The effect is the same regardless of the origin. It’s normal to admire beauty or talent. It’s what the favored one does with that admiration that counts. Unfortunately, those of us who are the admirers too often fail to recognize our own strengths and fall into the trap of envy. That can be a disabling problem, too. We humans are indeed complex creatures.

  3. Linda

    I think there is a difference between the story of the young starlet who might have been more interested in the idea of being famous rather than acting and having a talent or interest in something at an early age that is nurtured. I think sometimes we think we might be passionate about something when really, we are in love with the idea of being that thing and we haven’t realized it. Of course, this would apply to overly aggressive parents seeing their kid as a “star” whether it be in basketball or science. I knew of parents who pushed their kids at a very young age in academics as well….nothing is good enough except that “A” or “A+.” I will confess that I was devastated to hear from one of our sons when he was in elementary school, that he feared the day would end without time for play because so much homework was given at the public school he attended. Wow! Did I learn the lesson of balance the hard way, which I shared with his teachers! This was a life lesson our son learned early.

  4. Donna

    Your mention of stage mothers reminded me of the mothers who enter their daughters in contests such as Toddlers and Tiaras – contests in which little girls are dressed like adult sex symbols with teased hair, lipstick, and fancy costumes. It seems a good way to turn a nice little girl into an object with the goal of “looking pretty for the audience”

    1. Don Bay

      Absolutely! Often, it is the mother living out her fantasies through her daughter. At a minimum, however, it conditions the child to value physical beauty over lasting values like compassion, honesty, truth and social contribution. Beauty fades while those values last a lifetime. And let’s not forget the fathers who push their sons into sports rather than allowing the child to pursue a path more in keeping with the child’s personality and interests. It’s fine to be interested and engaged, but when compulsion takes over, look out!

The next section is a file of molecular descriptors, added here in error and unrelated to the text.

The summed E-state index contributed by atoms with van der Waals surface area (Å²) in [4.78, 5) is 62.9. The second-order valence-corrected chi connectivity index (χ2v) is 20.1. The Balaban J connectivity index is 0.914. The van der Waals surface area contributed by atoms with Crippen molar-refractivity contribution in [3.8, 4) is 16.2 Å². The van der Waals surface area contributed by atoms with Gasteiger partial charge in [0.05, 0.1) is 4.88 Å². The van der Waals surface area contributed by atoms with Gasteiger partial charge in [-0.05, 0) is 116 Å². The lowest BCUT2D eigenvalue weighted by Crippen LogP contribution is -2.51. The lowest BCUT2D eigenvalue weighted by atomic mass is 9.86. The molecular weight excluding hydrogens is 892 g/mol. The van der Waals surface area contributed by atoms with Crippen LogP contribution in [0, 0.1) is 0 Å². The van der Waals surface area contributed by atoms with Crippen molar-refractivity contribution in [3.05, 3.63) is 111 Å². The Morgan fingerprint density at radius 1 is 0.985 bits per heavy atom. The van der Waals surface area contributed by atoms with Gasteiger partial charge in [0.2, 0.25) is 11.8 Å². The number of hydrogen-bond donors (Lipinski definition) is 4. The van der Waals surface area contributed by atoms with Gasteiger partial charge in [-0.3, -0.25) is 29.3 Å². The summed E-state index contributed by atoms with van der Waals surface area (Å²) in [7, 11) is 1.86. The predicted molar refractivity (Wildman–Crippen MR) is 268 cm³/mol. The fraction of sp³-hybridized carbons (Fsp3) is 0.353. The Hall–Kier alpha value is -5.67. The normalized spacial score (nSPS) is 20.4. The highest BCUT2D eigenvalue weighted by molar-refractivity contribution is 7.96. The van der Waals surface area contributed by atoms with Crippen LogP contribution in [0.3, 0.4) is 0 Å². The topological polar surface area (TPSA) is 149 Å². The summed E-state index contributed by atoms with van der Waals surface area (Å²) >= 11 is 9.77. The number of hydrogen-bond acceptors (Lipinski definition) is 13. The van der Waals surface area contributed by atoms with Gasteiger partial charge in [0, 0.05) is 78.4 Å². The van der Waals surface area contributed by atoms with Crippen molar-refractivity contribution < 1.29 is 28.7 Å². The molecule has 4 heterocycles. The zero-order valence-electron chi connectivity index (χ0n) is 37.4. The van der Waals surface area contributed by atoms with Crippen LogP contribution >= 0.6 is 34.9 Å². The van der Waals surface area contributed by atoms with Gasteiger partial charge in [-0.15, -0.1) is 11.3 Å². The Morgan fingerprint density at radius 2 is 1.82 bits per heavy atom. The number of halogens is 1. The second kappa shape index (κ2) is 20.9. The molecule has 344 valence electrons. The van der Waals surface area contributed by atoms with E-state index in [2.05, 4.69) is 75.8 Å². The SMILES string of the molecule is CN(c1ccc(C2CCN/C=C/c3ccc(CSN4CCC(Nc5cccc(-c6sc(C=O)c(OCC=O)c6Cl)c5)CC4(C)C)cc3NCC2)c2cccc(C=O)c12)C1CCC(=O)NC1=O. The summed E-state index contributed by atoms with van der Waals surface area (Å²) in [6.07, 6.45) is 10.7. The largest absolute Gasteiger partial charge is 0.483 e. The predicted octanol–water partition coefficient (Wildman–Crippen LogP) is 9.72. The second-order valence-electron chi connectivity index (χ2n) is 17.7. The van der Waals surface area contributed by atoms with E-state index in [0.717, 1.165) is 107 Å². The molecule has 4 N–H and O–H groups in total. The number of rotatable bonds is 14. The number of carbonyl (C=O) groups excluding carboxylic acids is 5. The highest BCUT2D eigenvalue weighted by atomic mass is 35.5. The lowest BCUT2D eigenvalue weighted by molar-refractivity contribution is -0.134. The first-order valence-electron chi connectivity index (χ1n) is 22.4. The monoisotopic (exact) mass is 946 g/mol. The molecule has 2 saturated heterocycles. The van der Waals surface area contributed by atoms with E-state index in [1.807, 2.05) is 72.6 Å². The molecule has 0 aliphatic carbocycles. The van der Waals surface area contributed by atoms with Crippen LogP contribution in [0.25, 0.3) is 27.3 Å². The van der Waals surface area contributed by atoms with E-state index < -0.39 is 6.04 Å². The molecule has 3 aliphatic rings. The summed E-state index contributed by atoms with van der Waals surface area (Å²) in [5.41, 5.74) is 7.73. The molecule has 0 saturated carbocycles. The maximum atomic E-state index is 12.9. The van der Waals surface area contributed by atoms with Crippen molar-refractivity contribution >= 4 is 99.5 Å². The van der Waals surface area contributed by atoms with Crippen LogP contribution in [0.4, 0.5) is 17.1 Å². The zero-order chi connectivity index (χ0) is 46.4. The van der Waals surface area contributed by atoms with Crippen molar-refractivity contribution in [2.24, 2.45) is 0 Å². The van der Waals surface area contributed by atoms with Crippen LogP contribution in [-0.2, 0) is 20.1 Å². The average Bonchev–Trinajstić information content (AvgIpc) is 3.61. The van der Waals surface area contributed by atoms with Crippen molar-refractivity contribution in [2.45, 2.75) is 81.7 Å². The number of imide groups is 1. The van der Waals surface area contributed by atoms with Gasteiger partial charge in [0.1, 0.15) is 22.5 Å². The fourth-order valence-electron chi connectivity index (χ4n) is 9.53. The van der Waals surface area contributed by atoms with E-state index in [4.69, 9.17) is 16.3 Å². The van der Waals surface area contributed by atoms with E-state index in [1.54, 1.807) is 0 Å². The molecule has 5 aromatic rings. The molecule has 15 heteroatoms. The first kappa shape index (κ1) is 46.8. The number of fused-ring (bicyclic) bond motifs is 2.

5. David Lehman

    Hey Don,

    I’m Lionel’s friend and met you and Ewa a few years ago when you visited him and went to see Beatrice Wood in Ojai. I have been reading your blogs with great interest, especially those on the topic of free will. I have resonated with this idea for about 35 years when I became interested in Eastern philosophy. I have recently became engrossed with this possibility after meeting Wayne Liquorman, a teacher of Advaita and Author of The Way of Powerlessness. http://www.advaite.org
    I have registered to receive your blogs but for some reason I am not getting them. I have Lionel forward them to me.

    https://www.facebook.com/funusa/info?collection_token=1051969341%3A2327158227%3A8

    1. Don Bay

      I have replied to David via private email with full instructions that I hope will solve the problem. For those like David who have had trouble receiving my blog, please contact me so I can take a whack at whatever problem exists. Subscribers are notified whenever I post a new piece, so it helps to subscribe.